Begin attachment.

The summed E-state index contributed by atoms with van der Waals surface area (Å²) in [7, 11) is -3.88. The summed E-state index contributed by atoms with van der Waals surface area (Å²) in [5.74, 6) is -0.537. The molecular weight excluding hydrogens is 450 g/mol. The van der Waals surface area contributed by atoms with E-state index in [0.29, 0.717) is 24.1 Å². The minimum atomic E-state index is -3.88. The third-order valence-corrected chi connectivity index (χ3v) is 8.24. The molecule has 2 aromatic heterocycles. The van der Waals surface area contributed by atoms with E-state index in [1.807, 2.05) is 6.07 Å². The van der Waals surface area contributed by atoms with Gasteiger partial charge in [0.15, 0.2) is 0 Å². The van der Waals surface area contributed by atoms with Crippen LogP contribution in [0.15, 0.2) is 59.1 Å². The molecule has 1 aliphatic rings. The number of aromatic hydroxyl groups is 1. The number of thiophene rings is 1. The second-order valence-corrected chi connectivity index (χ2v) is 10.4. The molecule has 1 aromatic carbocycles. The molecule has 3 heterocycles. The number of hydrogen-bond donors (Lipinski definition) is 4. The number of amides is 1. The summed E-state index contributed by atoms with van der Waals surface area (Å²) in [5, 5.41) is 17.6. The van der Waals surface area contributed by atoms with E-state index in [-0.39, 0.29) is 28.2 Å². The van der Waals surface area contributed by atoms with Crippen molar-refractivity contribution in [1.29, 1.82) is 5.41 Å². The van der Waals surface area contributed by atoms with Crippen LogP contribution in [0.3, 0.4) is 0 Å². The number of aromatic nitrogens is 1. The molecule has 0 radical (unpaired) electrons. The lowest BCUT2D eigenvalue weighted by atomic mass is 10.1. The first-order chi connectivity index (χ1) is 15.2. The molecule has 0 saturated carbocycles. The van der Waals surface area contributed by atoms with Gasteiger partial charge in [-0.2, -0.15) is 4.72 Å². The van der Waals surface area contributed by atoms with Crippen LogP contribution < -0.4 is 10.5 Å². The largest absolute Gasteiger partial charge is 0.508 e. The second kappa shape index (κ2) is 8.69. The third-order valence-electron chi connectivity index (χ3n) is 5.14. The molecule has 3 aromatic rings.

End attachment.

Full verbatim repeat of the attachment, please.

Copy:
The summed E-state index contributed by atoms with van der Waals surface area (Å²) in [7, 11) is -3.88. The summed E-state index contributed by atoms with van der Waals surface area (Å²) in [5.74, 6) is -0.537. The molecular weight excluding hydrogens is 450 g/mol. The van der Waals surface area contributed by atoms with E-state index in [0.29, 0.717) is 24.1 Å². The minimum atomic E-state index is -3.88. The third-order valence-corrected chi connectivity index (χ3v) is 8.24. The molecule has 2 aromatic heterocycles. The van der Waals surface area contributed by atoms with E-state index in [1.807, 2.05) is 6.07 Å². The van der Waals surface area contributed by atoms with Gasteiger partial charge in [0.15, 0.2) is 0 Å². The van der Waals surface area contributed by atoms with Crippen LogP contribution in [0.15, 0.2) is 59.1 Å². The molecule has 1 aliphatic rings. The number of aromatic hydroxyl groups is 1. The number of thiophene rings is 1. The second-order valence-corrected chi connectivity index (χ2v) is 10.4. The molecule has 1 aromatic carbocycles. The molecule has 3 heterocycles. The number of hydrogen-bond donors (Lipinski definition) is 4. The number of amides is 1. The summed E-state index contributed by atoms with van der Waals surface area (Å²) in [5, 5.41) is 17.6. The van der Waals surface area contributed by atoms with E-state index in [-0.39, 0.29) is 28.2 Å². The van der Waals surface area contributed by atoms with Crippen molar-refractivity contribution in [1.29, 1.82) is 5.41 Å². The van der Waals surface area contributed by atoms with Crippen LogP contribution in [0.3, 0.4) is 0 Å². The number of aromatic nitrogens is 1. The molecule has 0 radical (unpaired) electrons. The lowest BCUT2D eigenvalue weighted by atomic mass is 10.1. The first-order chi connectivity index (χ1) is 15.2. The molecule has 0 saturated carbocycles. The van der Waals surface area contributed by atoms with Gasteiger partial charge in [-0.2, -0.15) is 4.72 Å². The van der Waals surface area contributed by atoms with Crippen LogP contribution < -0.4 is 10.5 Å². The largest absolute Gasteiger partial charge is 0.508 e. The second kappa shape index (κ2) is 8.69. The third-order valence-electron chi connectivity index (χ3n) is 5.14. The molecule has 3 aromatic rings.